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NASA’s Juno mission snaps photo of a strange green orb on Jupiter

Published Jun 20th, 2023 6:08PM EDT
jupiter
Image: NASA/JPL-Caltech/SwRI/MSSS

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A new image of Jupiter taken by the JunoCam on NASA’s Juno spacecraft shows a bright green orb near the planet’s turbulent north pole. While the orb is indeed a bit strange to see after so many observations of the planet, NASA says that it’s just a lightning bolt.

The image, which was shared earlier this month, shows the green orb sparkling brightly against the cloud coverage that covers Jupiter’s surface. While lightning on Earth comes from water in the clouds near our equator, NASA says that lightning on Jupiter is created by clouds with an ammonia-water solution in them. This kind of occurrence often happens around Jupiter’s poles.

Juno has orbited Jupiter 35 times since it began its mission in 2016. During those orbits, the little spacecraft has captured countless images of the planet, as well as data on some of its largest moons. NASA says that the recently shared image was actually captured in December 2020. So it’s been sitting in the archives for a little bit now. The image of the green orb on Jupiter was processed by Kevin M. Gill, a citizen scientist.

green orb on Jupiter, captured by JunoImage source: Image data: NASA/JPL-Caltech/SwRI/MSSS Image processing by Kevin M. Gill

The green orb seen in the photo was captured when Juno was just 19,900 miles above Jupiter’s cloud tops. The lightning explanation obviously makes a lot of sense, especially since Voyager 1 captured similar lightning flashes on the planet back in 1979. Those flashes were estimated to be up to 10 times more powerful than lightning on Earth. Other planets also experience lightning strikes, too, and Saturn has reportedly seen lightning that can strike as much as 10 times per second.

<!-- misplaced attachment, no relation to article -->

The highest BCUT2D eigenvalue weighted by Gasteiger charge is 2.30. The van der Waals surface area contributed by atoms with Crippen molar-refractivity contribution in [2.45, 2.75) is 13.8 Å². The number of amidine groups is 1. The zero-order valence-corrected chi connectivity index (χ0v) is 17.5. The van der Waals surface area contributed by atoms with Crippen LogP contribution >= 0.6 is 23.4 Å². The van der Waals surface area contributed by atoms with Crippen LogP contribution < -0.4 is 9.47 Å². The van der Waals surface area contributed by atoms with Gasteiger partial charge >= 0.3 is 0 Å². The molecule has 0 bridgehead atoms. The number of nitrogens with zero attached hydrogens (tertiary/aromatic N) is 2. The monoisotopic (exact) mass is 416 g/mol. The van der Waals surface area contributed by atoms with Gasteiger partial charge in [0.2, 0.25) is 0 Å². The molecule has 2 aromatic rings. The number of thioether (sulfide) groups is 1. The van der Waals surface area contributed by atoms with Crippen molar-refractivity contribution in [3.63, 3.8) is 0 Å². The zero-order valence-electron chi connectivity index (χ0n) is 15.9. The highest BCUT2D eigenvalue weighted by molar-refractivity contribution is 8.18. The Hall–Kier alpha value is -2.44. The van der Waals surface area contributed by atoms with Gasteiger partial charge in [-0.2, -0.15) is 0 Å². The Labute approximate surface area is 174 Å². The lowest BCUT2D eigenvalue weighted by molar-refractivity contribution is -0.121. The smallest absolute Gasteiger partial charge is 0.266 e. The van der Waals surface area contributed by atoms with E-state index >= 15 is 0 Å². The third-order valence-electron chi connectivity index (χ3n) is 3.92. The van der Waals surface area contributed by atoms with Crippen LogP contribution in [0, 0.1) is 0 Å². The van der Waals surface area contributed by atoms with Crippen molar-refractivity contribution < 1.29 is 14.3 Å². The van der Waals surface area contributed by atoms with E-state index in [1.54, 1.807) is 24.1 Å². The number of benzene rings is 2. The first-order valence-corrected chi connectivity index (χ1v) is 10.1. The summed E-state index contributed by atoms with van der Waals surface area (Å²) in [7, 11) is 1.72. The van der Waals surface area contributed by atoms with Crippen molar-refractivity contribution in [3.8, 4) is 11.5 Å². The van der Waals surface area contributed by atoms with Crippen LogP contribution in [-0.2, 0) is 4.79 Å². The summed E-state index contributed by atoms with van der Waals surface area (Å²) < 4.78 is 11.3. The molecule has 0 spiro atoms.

Juno was originally only expected to run for five years. However, NASA has continued to extend the mission up until 2025. The spacecraft has taught us a lot about Jupiter, capturing data on its faint dust rings, the Great Blue Spot known to exist on the planet, as well as the magnetic field near the planet’s equator. This latest image is just another reminder of how beautiful this turbulent planet can be.

Josh Hawkins has been writing for over a decade, covering science, gaming, and tech culture. He also is a top-rated product reviewer with experience in extensively researched product comparisons, headphones, and gaming devices.

Whenever he isn’t busy writing about tech or gadgets, he can usually be found enjoying a new world in a video game, or tinkering with something on his computer.

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